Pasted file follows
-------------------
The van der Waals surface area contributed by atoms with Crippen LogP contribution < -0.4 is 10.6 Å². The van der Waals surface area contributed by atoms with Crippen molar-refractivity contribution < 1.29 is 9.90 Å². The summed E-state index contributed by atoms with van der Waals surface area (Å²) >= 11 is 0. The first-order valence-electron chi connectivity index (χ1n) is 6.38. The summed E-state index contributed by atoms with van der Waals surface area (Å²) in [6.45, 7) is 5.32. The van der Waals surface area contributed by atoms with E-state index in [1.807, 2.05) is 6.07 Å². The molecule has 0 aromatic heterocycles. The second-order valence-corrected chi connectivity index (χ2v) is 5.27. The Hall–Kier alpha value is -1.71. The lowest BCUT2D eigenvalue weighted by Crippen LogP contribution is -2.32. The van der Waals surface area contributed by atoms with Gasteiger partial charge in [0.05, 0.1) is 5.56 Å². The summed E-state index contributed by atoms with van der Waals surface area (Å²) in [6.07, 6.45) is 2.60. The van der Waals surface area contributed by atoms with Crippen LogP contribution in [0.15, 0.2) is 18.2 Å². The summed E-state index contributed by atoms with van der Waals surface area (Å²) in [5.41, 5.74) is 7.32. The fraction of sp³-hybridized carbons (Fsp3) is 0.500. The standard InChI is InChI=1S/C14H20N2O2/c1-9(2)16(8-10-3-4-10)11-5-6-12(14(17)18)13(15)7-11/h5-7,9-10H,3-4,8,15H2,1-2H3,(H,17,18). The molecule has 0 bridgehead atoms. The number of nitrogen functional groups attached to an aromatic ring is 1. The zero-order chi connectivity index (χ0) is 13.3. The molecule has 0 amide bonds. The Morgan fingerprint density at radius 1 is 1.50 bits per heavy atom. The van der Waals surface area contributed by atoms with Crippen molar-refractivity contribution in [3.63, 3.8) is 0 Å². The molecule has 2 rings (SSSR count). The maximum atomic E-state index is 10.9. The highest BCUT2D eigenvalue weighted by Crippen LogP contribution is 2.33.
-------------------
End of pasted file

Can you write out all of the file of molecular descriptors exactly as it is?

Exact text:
The van der Waals surface area contributed by atoms with Crippen LogP contribution < -0.4 is 10.6 Å². The van der Waals surface area contributed by atoms with Crippen molar-refractivity contribution < 1.29 is 9.90 Å². The summed E-state index contributed by atoms with van der Waals surface area (Å²) >= 11 is 0. The first-order valence-electron chi connectivity index (χ1n) is 6.38. The summed E-state index contributed by atoms with van der Waals surface area (Å²) in [6.45, 7) is 5.32. The van der Waals surface area contributed by atoms with E-state index in [1.807, 2.05) is 6.07 Å². The molecule has 0 aromatic heterocycles. The second-order valence-corrected chi connectivity index (χ2v) is 5.27. The Hall–Kier alpha value is -1.71. The lowest BCUT2D eigenvalue weighted by Crippen LogP contribution is -2.32. The van der Waals surface area contributed by atoms with Gasteiger partial charge in [0.05, 0.1) is 5.56 Å². The summed E-state index contributed by atoms with van der Waals surface area (Å²) in [6.07, 6.45) is 2.60. The van der Waals surface area contributed by atoms with Crippen LogP contribution in [0.15, 0.2) is 18.2 Å². The summed E-state index contributed by atoms with van der Waals surface area (Å²) in [5.41, 5.74) is 7.32. The fraction of sp³-hybridized carbons (Fsp3) is 0.500. The standard InChI is InChI=1S/C14H20N2O2/c1-9(2)16(8-10-3-4-10)11-5-6-12(14(17)18)13(15)7-11/h5-7,9-10H,3-4,8,15H2,1-2H3,(H,17,18). The molecule has 0 bridgehead atoms. The number of nitrogen functional groups attached to an aromatic ring is 1. The zero-order chi connectivity index (χ0) is 13.3. The molecule has 0 amide bonds. The Morgan fingerprint density at radius 1 is 1.50 bits per heavy atom. The van der Waals surface area contributed by atoms with Crippen molar-refractivity contribution in [3.63, 3.8) is 0 Å². The molecule has 2 rings (SSSR count). The maximum atomic E-state index is 10.9. The highest BCUT2D eigenvalue weighted by Crippen LogP contribution is 2.33.